Only a resolution drawn and signed by all the judges in the collegium can be said to be the final decision of the collegium, the Supreme Court declared on Friday as it dismissed a petition demanding information about a 2018 collegium meeting under the right to information (RTI) act.
“The collegium is a multimember body whose decision is in the form of a resolution. Until a resolution is drawn and signed by all the members of the collegium, it cannot be said to be a final decision. Whatever is arrived at during the process of consultation, it can at best be said to be a tentative decision,” held a bench of justices MR Shah and CT Ravikumar.
It added that the content of the discussion does not require to come out in the public domain and therefore, the provisions of the RTI Act shall not be applicable to such consultation.
“Only the final decision requires to be uploaded,” said the court, refusing to entertain the petition by RTI activist Anjali Bhardwaj.
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In her plea, Bhardwaj had cited statements and press reports quoting former Supreme Court judge Madan B Lokur according to which the collegium resolution was not uploaded on the SC website despite a decision taken at the meeting on December 12, 2018, to elevate justice Pradeep Nandrajog, the then chief justice of the Rajasthan high court, and justice Rajendra Menon, the then chief Justice of the Delhi high court, as judges to the top court.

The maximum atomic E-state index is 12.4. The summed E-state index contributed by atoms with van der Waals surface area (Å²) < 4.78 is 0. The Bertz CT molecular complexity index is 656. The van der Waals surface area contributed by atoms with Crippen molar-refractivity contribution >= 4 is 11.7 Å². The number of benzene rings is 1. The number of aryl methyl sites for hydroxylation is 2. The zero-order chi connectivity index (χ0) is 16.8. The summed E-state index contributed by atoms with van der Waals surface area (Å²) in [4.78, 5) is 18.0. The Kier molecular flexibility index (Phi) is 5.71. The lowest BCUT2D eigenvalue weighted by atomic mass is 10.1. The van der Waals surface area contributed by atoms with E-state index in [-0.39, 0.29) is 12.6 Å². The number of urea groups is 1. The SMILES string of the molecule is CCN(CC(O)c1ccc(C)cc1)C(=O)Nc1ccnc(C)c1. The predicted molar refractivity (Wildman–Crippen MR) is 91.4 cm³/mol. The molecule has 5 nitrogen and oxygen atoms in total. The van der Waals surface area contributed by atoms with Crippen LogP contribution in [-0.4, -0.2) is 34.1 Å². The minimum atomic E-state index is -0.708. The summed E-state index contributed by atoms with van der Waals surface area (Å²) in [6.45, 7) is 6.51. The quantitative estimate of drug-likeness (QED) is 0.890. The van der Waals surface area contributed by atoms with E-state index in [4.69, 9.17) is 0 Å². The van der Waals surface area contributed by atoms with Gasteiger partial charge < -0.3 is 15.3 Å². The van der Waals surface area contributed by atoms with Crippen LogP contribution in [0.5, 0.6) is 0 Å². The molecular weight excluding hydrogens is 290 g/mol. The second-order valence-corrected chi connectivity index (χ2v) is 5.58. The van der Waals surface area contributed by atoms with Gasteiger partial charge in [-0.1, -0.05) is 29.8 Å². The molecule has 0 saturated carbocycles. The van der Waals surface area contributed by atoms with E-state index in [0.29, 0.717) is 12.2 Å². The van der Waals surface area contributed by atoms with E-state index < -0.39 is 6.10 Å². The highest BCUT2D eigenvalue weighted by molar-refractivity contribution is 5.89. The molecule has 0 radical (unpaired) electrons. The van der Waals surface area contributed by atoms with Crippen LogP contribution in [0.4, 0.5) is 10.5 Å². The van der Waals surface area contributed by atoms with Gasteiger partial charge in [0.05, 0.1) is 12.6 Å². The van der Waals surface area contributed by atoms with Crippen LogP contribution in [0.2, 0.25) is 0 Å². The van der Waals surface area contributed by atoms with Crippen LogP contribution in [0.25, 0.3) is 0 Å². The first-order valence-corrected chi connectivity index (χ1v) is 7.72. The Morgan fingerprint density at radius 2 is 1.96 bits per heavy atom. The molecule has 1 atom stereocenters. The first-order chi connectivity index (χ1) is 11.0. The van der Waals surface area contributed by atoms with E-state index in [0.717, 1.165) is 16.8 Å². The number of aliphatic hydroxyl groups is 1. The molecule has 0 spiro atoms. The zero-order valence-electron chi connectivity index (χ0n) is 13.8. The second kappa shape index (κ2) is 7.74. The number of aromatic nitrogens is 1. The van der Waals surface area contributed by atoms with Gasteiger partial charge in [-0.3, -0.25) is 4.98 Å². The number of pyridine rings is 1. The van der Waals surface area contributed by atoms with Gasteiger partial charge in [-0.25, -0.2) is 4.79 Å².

According to reports, Justice Lokur, who retired on December 30, 2018, and reportedly took part in the collegium meeting that approved the names of the two high court chief justices, said he was “disappointed” that the decision taken by the collegium on December 12, 2018, was not “followed and put out.”
While hearing the petition on December 2, the bench called itself the “most transparent institution”, adding the collegium system should not be derailed on the basis of statements of “some busybody.”
It further disapproved of adverse comments made by its former judges against the selection mechanism of the collegium, terming it a “fashion”.
Refusing to pay heed to the petitioner’s emphasis on justice Lokur’s statements, it said on that day, “We don’t want to comment on anything said by former members. Nowadays, it has become a fashion for the former members to comment upon the decision when they were part of the collegium.”
Bhardwaj had approached the Supreme Court against the denial of information to her by the top court’s administration regarding the agenda and other pertinent information about the December 2018 collegium meeting. Her appeals before the central information commission (CIC) and the Delhi high court also failed to elicit any positive response.
The Delhi high court, meanwhile affirming the decision of the public information officer of the SC administration earlier this year, held that in the absence of any formal resolution being adopted and signed by the members of the SC collegium for the said meeting, the authorities rightly took the position that there was no material liable to be disclosed. Further, it said that “unsubstantiated and unverified” press reports cannot be taken cognisance of.
Lately, the union government and the Supreme Court seems to be at loggerheads over the collegium system of appointing judges.
While various functionaries such as Vice President Jagdeep Dhankar and union law minister Kiren Rijiju have adversely commented on the system of selecting judges for constitutional courts, a Supreme Court bench has repeatedly pulled up the government over delays in clearing appointments, clarifying the collegium system is the law of the land which the executive is bound to follow.